|Official Country Name:||New Caledonia|
New Caledonia was a part of France from 1946 until the late 1990s, when the nation passed the Noumea Accord. This legislation stipulates that New Caledonia, a group of islands in the southern Pacific ocean, will gradually begin operating more independently between 2000 and 2010, at which time France will retain governmental authority only in areas of currency, defense, public order, justice, and foreign affairs. Despite this new status, New Caledonia's education system remains closely modeled after the French system, and the primary language of instruction at all levels is French.
Education is free and compulsory for children between the ages of 6 and 16. Primary education lasts for five years. Secondary education is broken up into two cycles, the first of which is a four-year program that begins at age 11. The additional three-year program, commonly known as upper secondary, is optional; however, successful completion of it is required of students wishing to pursue higher education. New Caledonia operates five institutions of higher education, including a branch of the Université française du Pacifique. Many students seeking university degrees attend universities in France. The New Caledonia Educational Authority for Primary, Secondary, and Higher Education, based in Noumea, is a decentralized government department that oversees the educational system in New Caledonia. Both public and parochial schools are accountable to this entity.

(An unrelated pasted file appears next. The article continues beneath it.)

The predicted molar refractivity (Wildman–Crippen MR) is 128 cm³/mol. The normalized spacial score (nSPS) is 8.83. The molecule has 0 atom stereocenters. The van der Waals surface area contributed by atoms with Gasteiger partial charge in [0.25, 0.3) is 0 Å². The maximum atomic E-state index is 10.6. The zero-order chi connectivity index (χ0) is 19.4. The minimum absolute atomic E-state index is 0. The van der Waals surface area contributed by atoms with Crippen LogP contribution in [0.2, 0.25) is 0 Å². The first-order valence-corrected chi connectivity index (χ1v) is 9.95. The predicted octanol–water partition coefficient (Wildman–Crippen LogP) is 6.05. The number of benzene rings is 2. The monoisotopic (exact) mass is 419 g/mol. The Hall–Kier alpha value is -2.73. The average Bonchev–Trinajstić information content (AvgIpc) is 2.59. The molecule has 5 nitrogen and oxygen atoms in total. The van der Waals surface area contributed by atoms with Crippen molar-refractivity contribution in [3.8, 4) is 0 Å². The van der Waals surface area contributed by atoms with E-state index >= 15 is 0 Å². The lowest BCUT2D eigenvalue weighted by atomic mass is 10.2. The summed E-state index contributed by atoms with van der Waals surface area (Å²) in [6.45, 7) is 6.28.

Australian Department of Foreign Affairs and Trade. New Caledonia. 12 December 2000. Available from http://www.dfat.gov.au/.
"New Caledonia." Europa World Yearbook. Pittsburgh: Europa Publications, 1998.
—AnnaMarie L. Sheldon
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